One Monk of the Order of Saint Benedict

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The Word of God and the Body of God reveal each other -- the homily worships both.

December 02, 2007

For the First Sunday of Advent, the First Day of the Church Year

Isaiah 2:1-5
Romans 13:11-14
Matthew 24:37-44

The Word of the Lord, in the first reading, foretold what all of us did this morning.
“Come, let us climb the Lord’s mountain, to the house of the God of Jacob.”
His foretelling also has why we came to this hilltop house of the Lord.
“That he may instruct us in his ways, and we may walk in his paths.”
“O ... come, let us walk in the light of the Lord!”
We have come to God’s house “that he may instruct us in his ways, and we may walk in his paths” and by his light.
The beacon of the Lord’s house shines in the second reading as well.
“Let us ... throw off the works of darkness and put on the armor of light.”
Even had I been too sick to be here today, I have long and willingly stood on my Baptism as counting me among those of God’s household, who choose to be instructed in his ways, to walk in his paths and by his light.
By my own choice, I have made myself answerable for my choice.
So, as the ancient word of the Lord foretells today again, the Lord “shall judge” and “impose terms.”
The Lord “will come again in glory to judge the living and the dead.”
Since today we have chosen to be here in the House of the Lord again, we have chosen also to make ourselves answerable again for his instruction, his ways, his paths, his light, his judgments, and his terms.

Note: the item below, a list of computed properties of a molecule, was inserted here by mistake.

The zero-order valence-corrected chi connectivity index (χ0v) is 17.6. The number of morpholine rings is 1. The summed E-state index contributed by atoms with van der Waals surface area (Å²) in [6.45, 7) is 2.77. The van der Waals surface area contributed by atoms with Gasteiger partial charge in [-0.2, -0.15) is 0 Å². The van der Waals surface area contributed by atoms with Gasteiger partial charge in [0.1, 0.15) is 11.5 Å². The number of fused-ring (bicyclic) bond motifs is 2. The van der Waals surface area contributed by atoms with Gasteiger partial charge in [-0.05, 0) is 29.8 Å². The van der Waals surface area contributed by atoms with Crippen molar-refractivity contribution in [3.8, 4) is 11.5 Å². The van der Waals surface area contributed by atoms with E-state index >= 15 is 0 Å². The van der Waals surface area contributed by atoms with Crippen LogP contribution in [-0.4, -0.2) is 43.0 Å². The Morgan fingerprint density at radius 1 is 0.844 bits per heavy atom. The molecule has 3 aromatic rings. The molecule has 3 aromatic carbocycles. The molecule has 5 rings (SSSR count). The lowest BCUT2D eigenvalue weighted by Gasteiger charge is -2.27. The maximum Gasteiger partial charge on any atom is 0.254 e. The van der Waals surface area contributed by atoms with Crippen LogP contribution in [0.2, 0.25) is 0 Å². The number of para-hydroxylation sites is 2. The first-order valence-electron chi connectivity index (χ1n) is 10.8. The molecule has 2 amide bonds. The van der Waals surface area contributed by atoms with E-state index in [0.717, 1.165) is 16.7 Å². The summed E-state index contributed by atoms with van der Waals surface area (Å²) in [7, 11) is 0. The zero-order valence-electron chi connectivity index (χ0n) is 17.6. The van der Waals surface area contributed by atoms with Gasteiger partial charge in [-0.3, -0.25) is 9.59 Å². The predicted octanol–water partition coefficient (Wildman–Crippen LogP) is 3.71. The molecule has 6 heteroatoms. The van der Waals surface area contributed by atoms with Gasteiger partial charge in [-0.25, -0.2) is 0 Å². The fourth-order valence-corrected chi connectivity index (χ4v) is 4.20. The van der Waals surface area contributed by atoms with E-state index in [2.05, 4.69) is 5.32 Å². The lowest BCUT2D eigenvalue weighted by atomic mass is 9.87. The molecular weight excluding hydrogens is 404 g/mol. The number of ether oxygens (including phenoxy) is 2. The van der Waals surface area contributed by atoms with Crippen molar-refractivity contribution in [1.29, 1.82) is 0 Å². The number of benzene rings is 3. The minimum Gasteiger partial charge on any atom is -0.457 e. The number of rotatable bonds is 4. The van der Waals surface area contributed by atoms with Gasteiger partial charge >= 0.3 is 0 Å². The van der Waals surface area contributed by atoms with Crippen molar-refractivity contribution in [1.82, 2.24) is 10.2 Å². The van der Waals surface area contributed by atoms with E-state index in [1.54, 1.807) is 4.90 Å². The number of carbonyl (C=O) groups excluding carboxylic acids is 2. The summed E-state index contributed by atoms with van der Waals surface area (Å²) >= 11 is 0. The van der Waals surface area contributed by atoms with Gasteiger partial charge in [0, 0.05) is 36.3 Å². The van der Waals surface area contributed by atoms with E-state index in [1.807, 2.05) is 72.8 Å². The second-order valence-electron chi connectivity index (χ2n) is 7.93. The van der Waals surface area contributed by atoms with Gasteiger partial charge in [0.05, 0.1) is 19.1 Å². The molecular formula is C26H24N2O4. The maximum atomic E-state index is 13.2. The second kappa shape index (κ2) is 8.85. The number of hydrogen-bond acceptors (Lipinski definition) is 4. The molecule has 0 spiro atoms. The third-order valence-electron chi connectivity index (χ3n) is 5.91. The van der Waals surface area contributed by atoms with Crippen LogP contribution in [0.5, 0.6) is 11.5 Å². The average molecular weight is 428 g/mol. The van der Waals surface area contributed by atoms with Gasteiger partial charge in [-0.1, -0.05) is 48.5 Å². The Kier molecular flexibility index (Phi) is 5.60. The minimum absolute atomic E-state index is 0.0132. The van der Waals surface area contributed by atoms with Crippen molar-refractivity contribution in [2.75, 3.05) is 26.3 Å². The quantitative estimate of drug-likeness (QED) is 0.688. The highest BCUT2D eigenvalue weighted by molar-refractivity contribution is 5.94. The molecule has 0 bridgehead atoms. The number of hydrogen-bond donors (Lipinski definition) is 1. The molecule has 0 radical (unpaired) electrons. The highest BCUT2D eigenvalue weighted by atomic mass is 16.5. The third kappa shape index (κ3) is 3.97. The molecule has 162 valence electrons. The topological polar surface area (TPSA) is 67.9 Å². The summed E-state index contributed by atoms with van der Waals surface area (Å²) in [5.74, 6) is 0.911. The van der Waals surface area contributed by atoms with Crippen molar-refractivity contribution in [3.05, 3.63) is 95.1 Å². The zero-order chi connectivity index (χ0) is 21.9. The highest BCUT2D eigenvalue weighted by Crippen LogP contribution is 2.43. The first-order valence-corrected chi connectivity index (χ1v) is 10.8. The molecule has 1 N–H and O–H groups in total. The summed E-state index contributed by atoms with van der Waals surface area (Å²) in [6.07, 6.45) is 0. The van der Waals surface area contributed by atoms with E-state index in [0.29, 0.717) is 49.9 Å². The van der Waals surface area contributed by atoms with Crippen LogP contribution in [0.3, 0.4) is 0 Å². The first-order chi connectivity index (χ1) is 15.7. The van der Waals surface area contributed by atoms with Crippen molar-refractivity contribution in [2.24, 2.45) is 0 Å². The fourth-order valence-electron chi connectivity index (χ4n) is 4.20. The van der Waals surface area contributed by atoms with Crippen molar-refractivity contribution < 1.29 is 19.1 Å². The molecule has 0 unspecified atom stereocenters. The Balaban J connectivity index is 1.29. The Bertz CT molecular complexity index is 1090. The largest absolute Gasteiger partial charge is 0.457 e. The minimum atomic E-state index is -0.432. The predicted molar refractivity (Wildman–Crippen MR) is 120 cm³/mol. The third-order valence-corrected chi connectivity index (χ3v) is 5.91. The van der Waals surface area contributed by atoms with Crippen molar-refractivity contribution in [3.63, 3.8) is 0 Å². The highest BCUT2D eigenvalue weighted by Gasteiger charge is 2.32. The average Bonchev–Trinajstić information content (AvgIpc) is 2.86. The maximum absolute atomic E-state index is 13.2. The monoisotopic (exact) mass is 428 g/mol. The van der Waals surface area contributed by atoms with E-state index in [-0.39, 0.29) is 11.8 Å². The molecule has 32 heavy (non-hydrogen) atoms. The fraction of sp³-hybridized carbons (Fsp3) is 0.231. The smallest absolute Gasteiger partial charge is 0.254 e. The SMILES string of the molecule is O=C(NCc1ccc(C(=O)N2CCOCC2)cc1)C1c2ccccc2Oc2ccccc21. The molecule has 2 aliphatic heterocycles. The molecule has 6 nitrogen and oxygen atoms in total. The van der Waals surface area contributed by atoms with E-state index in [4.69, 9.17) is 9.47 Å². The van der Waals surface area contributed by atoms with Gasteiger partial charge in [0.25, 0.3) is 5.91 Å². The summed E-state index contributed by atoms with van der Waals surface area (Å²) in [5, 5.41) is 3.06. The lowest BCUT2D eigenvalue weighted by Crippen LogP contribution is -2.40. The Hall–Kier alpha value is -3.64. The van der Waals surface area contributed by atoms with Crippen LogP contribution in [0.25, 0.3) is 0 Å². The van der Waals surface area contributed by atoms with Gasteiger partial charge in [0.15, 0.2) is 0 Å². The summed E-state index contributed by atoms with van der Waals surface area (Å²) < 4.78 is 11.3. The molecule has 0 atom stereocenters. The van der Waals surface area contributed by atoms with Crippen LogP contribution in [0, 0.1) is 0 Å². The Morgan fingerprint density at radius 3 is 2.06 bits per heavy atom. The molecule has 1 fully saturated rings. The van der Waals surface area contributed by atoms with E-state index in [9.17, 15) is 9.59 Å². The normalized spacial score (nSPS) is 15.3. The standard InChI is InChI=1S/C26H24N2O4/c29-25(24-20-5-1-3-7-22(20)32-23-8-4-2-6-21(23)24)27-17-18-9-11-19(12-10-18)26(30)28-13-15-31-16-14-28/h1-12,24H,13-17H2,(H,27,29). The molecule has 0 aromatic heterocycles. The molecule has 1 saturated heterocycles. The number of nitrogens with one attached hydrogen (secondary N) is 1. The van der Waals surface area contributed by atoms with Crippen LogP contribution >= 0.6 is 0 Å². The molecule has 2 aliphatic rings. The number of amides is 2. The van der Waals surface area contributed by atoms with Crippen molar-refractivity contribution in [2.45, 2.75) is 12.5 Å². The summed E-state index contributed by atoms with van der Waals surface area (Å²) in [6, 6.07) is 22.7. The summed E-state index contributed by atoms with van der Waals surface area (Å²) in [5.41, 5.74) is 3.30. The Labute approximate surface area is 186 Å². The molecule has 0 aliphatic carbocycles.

How will it be at the coming of the Son of Man?
Will he save us or lose us?
That is up to us now, because he has already opened the door of his house, and extended his invitation, and we have accepted it.
We must stay ready, for at an hour we do not expect, the Son of Man will come.
Like the appearance of bread, but the reality of his Body, and like the appearance of wine, but the reality of his Blood, the day of Christ’s return will remain unrecognizable until it’s real presence.
He tells us today in his Gospel that at an hour we DO NOT EXPECT he will come.
Finally, in the public sight of all flesh, to the dismay of history and the delight of faith, he will return, breaking in like a thief at an unknown hour of night.
Should I die before then, I will nonetheless stand before him, the Judge of the living and the dead.
One of the “good works” in the teaching of St. Benedict is for a monk “to keep death daily before his eyes.”
On what path would my death or the Second Coming find me today?
The choice is mine everyday and in all things.
If I choose the good work of being always ready either for death or the Second Coming, then I will find eternal rest and joy in the perpetual light of paradise face to face with God.
If I have not bothered at all to be ready, God will not bother me at all, any more, and forever.
He will save those who stand ready, but he will abandon me to the path I have chosen.
He says it in his Gospel today: “one will be taken, and one will be left ... one will be taken, and one will be left.”
At least the first half of the season of Advent keeps death and the Second Coming daily before our eyes.
Not until the octave day before Christmas does Advent stare straight at Christmas.
To spend these days of Advent SHOPPING for the goods of this world, more than PRAYING to be good in the world, is to tell Christ, “We’re throwing a Christmas party, but we are not inviting you.”
To prepare now for Christmas, but ignore the final Advent of Christ as Judge of the living and the dead, is to drive out the person, the mission, and the promise of Christ, thereby to drive out our own everlasting joy.
It is to turn our celebration of Christ’s Mass into a binge of self-deception.

UT IN OMNIBUS GLORIFICETUR DEUS
That God Be Glorified in All







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